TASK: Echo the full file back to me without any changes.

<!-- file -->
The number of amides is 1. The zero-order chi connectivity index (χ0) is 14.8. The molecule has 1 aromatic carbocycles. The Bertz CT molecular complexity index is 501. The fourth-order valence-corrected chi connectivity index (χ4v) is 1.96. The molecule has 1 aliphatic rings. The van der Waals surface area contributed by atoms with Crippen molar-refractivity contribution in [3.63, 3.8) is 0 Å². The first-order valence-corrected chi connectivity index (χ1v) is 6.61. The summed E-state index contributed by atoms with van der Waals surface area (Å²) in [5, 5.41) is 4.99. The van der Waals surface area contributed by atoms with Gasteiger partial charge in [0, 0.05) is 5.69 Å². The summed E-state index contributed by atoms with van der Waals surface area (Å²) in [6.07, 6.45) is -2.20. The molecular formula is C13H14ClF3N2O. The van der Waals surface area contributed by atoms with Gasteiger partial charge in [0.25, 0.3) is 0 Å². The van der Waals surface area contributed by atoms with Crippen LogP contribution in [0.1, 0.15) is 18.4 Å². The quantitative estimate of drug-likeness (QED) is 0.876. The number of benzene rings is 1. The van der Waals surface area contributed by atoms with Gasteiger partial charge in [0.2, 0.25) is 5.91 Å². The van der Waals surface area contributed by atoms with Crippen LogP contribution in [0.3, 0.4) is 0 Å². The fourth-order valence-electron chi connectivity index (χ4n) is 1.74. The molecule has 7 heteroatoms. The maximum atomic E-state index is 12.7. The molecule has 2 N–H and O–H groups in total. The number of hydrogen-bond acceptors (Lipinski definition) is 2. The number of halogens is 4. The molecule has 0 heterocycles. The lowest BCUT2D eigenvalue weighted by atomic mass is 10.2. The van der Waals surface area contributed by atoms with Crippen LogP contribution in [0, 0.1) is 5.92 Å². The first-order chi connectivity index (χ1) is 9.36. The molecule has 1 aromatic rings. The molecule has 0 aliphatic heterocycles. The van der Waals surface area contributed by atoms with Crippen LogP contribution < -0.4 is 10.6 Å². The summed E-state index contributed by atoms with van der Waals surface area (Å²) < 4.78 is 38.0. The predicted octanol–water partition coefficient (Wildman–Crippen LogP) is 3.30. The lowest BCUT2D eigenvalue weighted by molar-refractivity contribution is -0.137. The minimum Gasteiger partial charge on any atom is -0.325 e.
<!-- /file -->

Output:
The number of amides is 1. The zero-order chi connectivity index (χ0) is 14.8. The molecule has 1 aromatic carbocycles. The Bertz CT molecular complexity index is 501. The fourth-order valence-corrected chi connectivity index (χ4v) is 1.96. The molecule has 1 aliphatic rings. The van der Waals surface area contributed by atoms with Crippen molar-refractivity contribution in [3.63, 3.8) is 0 Å². The first-order valence-corrected chi connectivity index (χ1v) is 6.61. The summed E-state index contributed by atoms with van der Waals surface area (Å²) in [5, 5.41) is 4.99. The van der Waals surface area contributed by atoms with Gasteiger partial charge in [0, 0.05) is 5.69 Å². The summed E-state index contributed by atoms with van der Waals surface area (Å²) in [6.07, 6.45) is -2.20. The molecular formula is C13H14ClF3N2O. The van der Waals surface area contributed by atoms with Gasteiger partial charge in [0.25, 0.3) is 0 Å². The van der Waals surface area contributed by atoms with Crippen LogP contribution in [0.1, 0.15) is 18.4 Å². The quantitative estimate of drug-likeness (QED) is 0.876. The number of benzene rings is 1. The van der Waals surface area contributed by atoms with Gasteiger partial charge in [0.2, 0.25) is 5.91 Å². The van der Waals surface area contributed by atoms with Crippen LogP contribution in [0.3, 0.4) is 0 Å². The fourth-order valence-electron chi connectivity index (χ4n) is 1.74. The molecule has 7 heteroatoms. The maximum atomic E-state index is 12.7. The molecule has 2 N–H and O–H groups in total. The number of hydrogen-bond acceptors (Lipinski definition) is 2. The number of halogens is 4. The molecule has 0 heterocycles. The lowest BCUT2D eigenvalue weighted by atomic mass is 10.2. The van der Waals surface area contributed by atoms with Crippen LogP contribution in [0, 0.1) is 5.92 Å². The first-order chi connectivity index (χ1) is 9.36. The molecule has 1 aromatic rings. The molecule has 0 aliphatic heterocycles. The van der Waals surface area contributed by atoms with Crippen LogP contribution < -0.4 is 10.6 Å². The summed E-state index contributed by atoms with van der Waals surface area (Å²) < 4.78 is 38.0. The predicted octanol–water partition coefficient (Wildman–Crippen LogP) is 3.30. The lowest BCUT2D eigenvalue weighted by molar-refractivity contribution is -0.137. The minimum Gasteiger partial charge on any atom is -0.325 e.